sixteen cells all communicating by open doorways. Fifteen prisoners were
numbered and arranged in the cells as shown. They were allowed to change their
cells as much as they liked, but if two prisoners were ever in the same cell
together there was a severe punishment promised them.
Now, in order to reduce their growing obesity, and to combine physical
exercise with mental recreation, the prisoners decided, on the suggestion of one
of their number who was interested in knight's tours, to try to form themselves
into a perfect knight's path without breaking the prison regulations, and
leaving the bottom right-hand corner cell vacant, as originally. The joke of the
matter is that the arrangement at which they arrived was as follows:—
The warders failed to detect the important fact that the men could not
possibly get into this position without two of them having been at some time in
the same cell together. Make the attempt with counters on a ruled diagram, and
you will find that this is so. Otherwise the solution is correct enough, each
member being, as required, a knight's move from the preceding number, and the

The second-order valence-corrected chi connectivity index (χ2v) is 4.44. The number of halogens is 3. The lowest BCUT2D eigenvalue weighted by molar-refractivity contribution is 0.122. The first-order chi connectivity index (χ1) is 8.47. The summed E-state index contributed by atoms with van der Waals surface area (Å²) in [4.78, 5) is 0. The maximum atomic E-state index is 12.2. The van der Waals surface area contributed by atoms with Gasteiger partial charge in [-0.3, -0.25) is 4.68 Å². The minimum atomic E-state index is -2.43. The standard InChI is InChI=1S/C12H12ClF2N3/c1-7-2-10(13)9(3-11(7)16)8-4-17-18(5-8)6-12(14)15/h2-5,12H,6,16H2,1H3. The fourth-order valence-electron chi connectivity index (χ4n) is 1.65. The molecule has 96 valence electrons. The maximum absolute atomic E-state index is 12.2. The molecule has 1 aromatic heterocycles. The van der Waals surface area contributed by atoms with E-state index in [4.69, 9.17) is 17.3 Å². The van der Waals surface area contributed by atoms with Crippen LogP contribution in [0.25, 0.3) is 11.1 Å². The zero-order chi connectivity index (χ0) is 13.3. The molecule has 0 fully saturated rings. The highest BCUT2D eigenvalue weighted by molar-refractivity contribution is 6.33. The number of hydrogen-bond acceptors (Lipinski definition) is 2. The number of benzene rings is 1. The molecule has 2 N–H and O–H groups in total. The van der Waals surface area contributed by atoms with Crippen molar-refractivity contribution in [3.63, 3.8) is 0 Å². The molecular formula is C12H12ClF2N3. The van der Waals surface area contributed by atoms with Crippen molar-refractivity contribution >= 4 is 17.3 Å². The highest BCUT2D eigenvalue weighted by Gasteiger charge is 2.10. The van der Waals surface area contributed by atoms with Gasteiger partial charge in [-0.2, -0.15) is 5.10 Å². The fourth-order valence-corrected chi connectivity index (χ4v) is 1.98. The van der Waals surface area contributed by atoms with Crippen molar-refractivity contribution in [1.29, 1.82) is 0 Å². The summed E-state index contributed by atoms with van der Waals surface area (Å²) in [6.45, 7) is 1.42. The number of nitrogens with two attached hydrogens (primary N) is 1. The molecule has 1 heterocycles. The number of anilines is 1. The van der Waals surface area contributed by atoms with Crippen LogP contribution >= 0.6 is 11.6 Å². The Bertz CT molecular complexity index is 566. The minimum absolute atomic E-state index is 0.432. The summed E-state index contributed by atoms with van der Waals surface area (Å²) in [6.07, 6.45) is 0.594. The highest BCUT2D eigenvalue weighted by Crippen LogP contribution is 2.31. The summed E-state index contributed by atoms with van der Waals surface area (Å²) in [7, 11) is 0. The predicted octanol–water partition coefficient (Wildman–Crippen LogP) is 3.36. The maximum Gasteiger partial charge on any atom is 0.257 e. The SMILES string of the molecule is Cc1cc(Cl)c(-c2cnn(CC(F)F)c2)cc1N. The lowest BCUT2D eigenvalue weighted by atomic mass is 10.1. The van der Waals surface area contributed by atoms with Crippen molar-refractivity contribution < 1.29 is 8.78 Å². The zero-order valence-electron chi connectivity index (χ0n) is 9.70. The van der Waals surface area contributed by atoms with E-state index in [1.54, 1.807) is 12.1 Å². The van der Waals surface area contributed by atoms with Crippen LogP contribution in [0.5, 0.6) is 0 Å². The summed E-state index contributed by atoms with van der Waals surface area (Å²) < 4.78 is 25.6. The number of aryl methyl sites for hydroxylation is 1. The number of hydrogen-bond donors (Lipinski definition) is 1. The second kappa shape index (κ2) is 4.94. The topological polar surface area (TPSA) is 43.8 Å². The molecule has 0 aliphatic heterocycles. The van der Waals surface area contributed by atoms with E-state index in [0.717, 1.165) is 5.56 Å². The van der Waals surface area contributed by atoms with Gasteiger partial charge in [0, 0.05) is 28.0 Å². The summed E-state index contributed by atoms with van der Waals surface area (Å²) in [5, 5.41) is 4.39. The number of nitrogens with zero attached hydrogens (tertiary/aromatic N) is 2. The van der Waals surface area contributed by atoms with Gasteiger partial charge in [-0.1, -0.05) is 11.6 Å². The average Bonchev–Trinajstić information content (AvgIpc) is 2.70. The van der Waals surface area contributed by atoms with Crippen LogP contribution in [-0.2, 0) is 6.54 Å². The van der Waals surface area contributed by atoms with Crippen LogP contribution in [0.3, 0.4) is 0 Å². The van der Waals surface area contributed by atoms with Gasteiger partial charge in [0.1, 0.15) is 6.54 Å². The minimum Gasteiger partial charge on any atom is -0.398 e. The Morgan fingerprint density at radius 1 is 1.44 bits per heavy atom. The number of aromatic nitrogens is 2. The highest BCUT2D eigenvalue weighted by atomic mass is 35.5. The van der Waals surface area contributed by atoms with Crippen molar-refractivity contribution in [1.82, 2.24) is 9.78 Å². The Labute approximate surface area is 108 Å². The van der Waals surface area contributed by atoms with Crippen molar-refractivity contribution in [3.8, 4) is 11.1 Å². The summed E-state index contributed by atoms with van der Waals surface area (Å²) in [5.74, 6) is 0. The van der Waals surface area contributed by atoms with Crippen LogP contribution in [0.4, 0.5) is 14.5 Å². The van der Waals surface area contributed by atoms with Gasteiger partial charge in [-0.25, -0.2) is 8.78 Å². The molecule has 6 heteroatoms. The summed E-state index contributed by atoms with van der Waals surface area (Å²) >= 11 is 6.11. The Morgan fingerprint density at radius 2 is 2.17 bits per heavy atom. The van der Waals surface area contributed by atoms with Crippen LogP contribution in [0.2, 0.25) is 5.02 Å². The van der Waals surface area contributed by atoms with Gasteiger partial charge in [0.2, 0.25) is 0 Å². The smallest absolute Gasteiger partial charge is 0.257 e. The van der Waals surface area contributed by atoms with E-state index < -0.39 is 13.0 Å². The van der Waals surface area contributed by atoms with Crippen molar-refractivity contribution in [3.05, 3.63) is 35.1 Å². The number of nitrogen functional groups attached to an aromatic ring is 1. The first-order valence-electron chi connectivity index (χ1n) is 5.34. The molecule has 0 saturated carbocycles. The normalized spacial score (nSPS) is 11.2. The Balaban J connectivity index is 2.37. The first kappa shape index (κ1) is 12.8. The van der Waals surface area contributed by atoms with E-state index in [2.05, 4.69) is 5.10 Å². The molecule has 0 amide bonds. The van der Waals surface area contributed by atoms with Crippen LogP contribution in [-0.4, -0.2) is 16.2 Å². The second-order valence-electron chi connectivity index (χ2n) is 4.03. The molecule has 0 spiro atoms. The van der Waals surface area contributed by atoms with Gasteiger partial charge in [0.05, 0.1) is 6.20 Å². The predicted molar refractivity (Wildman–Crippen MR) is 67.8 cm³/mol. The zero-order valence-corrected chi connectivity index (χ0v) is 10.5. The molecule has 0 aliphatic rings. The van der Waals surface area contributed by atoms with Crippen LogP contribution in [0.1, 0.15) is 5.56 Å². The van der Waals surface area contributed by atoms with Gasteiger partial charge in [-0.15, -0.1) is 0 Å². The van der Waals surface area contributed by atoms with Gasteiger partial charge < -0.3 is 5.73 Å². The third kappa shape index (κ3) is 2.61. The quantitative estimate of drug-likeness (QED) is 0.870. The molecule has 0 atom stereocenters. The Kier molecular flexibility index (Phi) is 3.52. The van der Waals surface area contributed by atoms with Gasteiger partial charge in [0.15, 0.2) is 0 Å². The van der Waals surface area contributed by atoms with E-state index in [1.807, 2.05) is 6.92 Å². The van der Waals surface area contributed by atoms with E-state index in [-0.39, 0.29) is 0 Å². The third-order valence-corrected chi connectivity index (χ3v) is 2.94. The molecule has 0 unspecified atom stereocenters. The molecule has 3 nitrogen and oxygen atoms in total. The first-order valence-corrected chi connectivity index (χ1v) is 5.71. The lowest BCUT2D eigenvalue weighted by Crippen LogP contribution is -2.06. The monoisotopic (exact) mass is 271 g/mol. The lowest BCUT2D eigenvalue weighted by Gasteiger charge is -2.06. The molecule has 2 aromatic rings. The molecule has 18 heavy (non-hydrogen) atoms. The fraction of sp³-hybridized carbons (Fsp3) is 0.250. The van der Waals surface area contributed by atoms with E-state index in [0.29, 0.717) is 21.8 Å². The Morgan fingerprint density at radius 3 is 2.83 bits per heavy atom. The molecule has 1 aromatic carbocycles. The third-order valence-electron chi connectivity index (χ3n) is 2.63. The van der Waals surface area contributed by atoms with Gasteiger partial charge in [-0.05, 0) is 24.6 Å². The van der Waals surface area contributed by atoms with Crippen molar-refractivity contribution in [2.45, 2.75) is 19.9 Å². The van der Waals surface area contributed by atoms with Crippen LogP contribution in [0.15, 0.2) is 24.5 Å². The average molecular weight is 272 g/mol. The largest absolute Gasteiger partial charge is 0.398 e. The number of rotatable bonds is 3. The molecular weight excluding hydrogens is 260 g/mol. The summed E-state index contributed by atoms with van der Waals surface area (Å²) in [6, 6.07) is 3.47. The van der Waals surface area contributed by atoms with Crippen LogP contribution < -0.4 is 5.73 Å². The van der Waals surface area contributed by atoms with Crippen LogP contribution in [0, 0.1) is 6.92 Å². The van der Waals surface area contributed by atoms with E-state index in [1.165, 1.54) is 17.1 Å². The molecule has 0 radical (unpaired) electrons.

original corner cell vacant.
The puzzle is to start with the men placed as in the illustration and show
how it might have been done in the fewest moves, while giving a complete rest to
as many prisoners as possible.
As there is never more than one vacant cell for a man to enter, it is only
necessary to write down the numbers of the men in the order in which they move.
It is clear that very few men can be left throughout in their cells undisturbed,
but I will leave the solver to discover just how many, as this is a very
essential part of the puzzle.
A man has twenty-five dog kennels all communicating with each other by
doorways, as shown in the illustration. He wishes to arrange his twenty dogs so
that they shall form a knight's string from dog No. 1 to dog No. 20, the bottom
row of five kennels to be left empty, as at present. This is to be done by
moving one dog at a time into a vacant kennel. The dogs are well trained to
obedience, and may be trusted to remain in the kennels in which they are placed,
except that if two are placed in the same kennel together they will fight it out
to the death. How is the puzzle to be solved in the fewest possible moves
without two dogs ever being together?
Here is a neat little puzzle in counting. In how many different ways may the
two pawns advance to the eighth square? You may move them in any order you like
to form a different sequence. For example, you may move the Q R P (one or two
squares) first, or the K R P first, or one pawn as far as you like before
touching the other. Any sequence is permissible, only in this puzzle as soon as
a pawn reaches the eighth square it is dead, and remains there unconverted. Can
you count the number of different sequences? At first it will strike you as
being very difficult, but I will show that it is really quite simple when